Already, at six, our youngest, Max has mastered something which, even at their towering heights Mick, Keith and the other Rolling Stones couldn’t get right.
He knows how to use the apostrophe of possession.
Last night doing homework at the dining table Max shows me a picture- a vague, blobby creature fashioned from newspaper. “I have to write a story about this person.”
And so we invented some of the creature’s backstory. Max decided that, like all good creatures, this one would play basketball. He named him Bob. With the character established I explained to Max that his story needed some action, some conflict and then, without any prompting from me, he opened his second paragraph just like this
“Well done Max. This is one of Dad’s best days ever! Who taught you to put in the apostrophe?”
“Nobody. I just know it.”
Apostrophes suffer enormously in our world. Often cruelly forgotten. Sometimes put to work when they shouldn’t be. Abused by café-owners and green-grocers alike. How many pub menu boards advertise these?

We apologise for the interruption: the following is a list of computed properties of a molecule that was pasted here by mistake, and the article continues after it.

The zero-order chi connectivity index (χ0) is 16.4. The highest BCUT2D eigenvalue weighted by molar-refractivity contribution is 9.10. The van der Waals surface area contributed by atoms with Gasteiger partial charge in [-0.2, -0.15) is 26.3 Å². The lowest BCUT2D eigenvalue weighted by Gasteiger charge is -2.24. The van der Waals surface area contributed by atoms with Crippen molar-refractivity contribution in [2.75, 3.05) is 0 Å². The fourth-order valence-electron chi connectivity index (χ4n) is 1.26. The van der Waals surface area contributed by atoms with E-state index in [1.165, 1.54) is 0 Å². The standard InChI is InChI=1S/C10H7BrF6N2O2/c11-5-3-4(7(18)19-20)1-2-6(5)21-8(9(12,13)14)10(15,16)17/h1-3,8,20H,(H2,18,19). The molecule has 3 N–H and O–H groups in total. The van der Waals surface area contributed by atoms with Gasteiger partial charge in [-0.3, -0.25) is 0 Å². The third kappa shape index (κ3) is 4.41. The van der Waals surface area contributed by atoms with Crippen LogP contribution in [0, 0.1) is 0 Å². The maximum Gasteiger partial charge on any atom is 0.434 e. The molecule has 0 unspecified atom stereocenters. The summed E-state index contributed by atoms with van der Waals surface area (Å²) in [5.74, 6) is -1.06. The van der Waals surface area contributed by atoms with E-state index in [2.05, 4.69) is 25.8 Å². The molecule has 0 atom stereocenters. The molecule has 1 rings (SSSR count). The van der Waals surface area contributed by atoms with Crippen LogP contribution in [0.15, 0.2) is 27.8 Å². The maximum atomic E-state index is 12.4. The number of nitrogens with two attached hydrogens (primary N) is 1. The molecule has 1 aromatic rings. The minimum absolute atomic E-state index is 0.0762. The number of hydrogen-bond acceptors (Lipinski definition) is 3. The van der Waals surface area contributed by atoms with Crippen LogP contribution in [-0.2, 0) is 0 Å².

Sausage’s and mash- $12
I love apostrophes, but Mick and Keith, in the midst of their astonishing run of form over a decade from the late sixties which included Let It Bleed and Exile on Main St omitted these. Twice. Their albums Beggars Banquet and Goats Head Soup, depending on the number of beggars and goats (that’d be a great party), should probably be Beggars’ Banquet and Goat’s Head Soup. This seems an odd mistake to make, given that Mick is happy conversing in French about noted seventeenth-century philosopher François Poullain de la Barre.
Of course as part of my concerns for your grammatical health, I should now remind you about the importance of using capital letters as evidenced sharply in this sentence
I helped my Uncle Jack off his horse.
But, last night at our wooden table, with a simple flick of his Bic, Max made my week with a punctuation mark.
Go on, hug an apostrophe!